San Tommaso & Prospero
This simple church from the 1300’s at the end of via Rivellini, was the principal religious center of the Castello di Certaldo.
Time and the elements have played their part in its slow transformation, starting with the collapse of the apse (which now appears as a triumphal arch) due to the unstable hillside. Once the church was handed over to private parties, resulting in the loss of many of the frescoes but nonetheless, you can still admire the Tabernacle of the Condemned Prisoners, by Benozzo Gozzoli and Giusto D'Andrea.
Museum of Holy Art
The Museum of Holy Art will most certainly be of interest for art lovers. The museum has a good collection of religious artworks gathered over the centuries. Most of these pieces were created by local artists, others by artists from the rest of the regions.
Well recognized is the wooden cross which figures “Christus Triumphans” or Christ who triumphs over death from the 13th century. Other works of art from the surrounding churches include La Madonna in trono col Bambino e due Santi del Maestro del Bigallo and La Madonna in trono col Bambino e due Angeli by Meliore di Jacopo.
Particular and enchanting is the Hortus Conclusus, a typical garden for a medieval convent, where you can find aromatic & healing plants.
Palazzo Stiozzi Ridolfi
Though not as imposing as Palazzo Petraio, it definitely makes its presence felt. It is composed of a main body and two towers that overlook Costa Alberti and Via Boccaccio. The palace has a typical Renaissance style architecture. Massively restructured during the years, a recent attempt was made to “bring it back to its origins”...however, the merled design on the top never figured in the original design.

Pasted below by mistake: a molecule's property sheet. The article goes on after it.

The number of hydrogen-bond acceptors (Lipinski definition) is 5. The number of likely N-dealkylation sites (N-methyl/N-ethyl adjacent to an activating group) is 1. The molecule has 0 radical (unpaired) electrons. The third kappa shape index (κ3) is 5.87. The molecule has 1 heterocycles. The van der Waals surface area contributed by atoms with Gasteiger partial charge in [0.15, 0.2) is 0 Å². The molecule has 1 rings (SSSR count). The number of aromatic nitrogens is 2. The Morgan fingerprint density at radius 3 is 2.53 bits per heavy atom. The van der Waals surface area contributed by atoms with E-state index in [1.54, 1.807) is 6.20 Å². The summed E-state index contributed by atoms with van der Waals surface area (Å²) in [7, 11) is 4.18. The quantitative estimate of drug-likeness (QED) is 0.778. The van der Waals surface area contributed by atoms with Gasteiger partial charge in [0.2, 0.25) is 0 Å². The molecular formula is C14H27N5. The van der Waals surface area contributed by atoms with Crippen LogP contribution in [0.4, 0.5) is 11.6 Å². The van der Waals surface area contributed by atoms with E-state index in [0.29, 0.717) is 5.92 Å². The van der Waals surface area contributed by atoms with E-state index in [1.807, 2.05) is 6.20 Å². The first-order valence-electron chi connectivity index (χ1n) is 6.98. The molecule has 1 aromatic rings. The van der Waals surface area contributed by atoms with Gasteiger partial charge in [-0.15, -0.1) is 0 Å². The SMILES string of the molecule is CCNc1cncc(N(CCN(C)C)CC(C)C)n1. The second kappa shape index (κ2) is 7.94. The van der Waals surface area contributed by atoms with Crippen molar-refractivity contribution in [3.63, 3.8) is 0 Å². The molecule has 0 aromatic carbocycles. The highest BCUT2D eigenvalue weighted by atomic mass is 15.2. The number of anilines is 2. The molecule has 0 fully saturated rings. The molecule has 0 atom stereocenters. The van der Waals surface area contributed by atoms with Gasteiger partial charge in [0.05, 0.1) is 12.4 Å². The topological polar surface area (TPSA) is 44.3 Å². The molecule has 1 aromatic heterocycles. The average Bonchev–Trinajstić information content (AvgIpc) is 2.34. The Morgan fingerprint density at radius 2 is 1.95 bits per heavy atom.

The road to Certaldo is well indicated. From the east-west road called the FI-PI-LI, take exit “Empoli Ovest” and follow the SS 429 towards Siena and Certaldo. If you are coming up the north-south road between Florence and Siena then exit at Poggibonsi and follow the SS 429 towards Empoli and Certaldo.
Both Florence/Pisa and Siena have direct train routes to Certaldo.
Once in Certaldo you can either attempt to park closer to Certaldo Castello - in the upper and historical part of the city or in Certaldo Basso, where you will find abundant parking. The Funicular (a cable car), located close to public parking in Certaldo Basso will save you from making the trek up the hill by foot and is only 200 meters from the train station. It runs regularly every 15 minutes and takes about 70 seconds to arrive at the top of the hill. There are a ticket machine and a ticket booth.
Jan - April & October 7.30 am to 7:30 pm
May & Sept - Monday, Tuesday, Wednesday 7.30 am to 7:30 pm, Thursday, Friday, Saturday and holidays 7.30 am to 1 am
June, July & August - 7.30 am to 1 am
Certaldo is an active town with lots of festivals and events, some of the more noteworthy are:
- March - a the sagra of Truffles
- June - Dinner with Mr Boccaccio, a medieval dinner set up in the city streets
- September the Festa Di Beata Giulia
- October a food festival: Boccaccesca celebrating the local flavors
- July the famous Mercantia
If you want your itinerary to include a small, yet extremely photographic and picturesque small town, then you need to make sure that you leave time to visit Certaldo. You can fit this into your itinerary the same day you choose to visit another small town, San Miniato or some of the famous sites like Pisa and the Leaning Tower, or Volterra with is Alabaster treasures or even the Tower town of San Gimignano.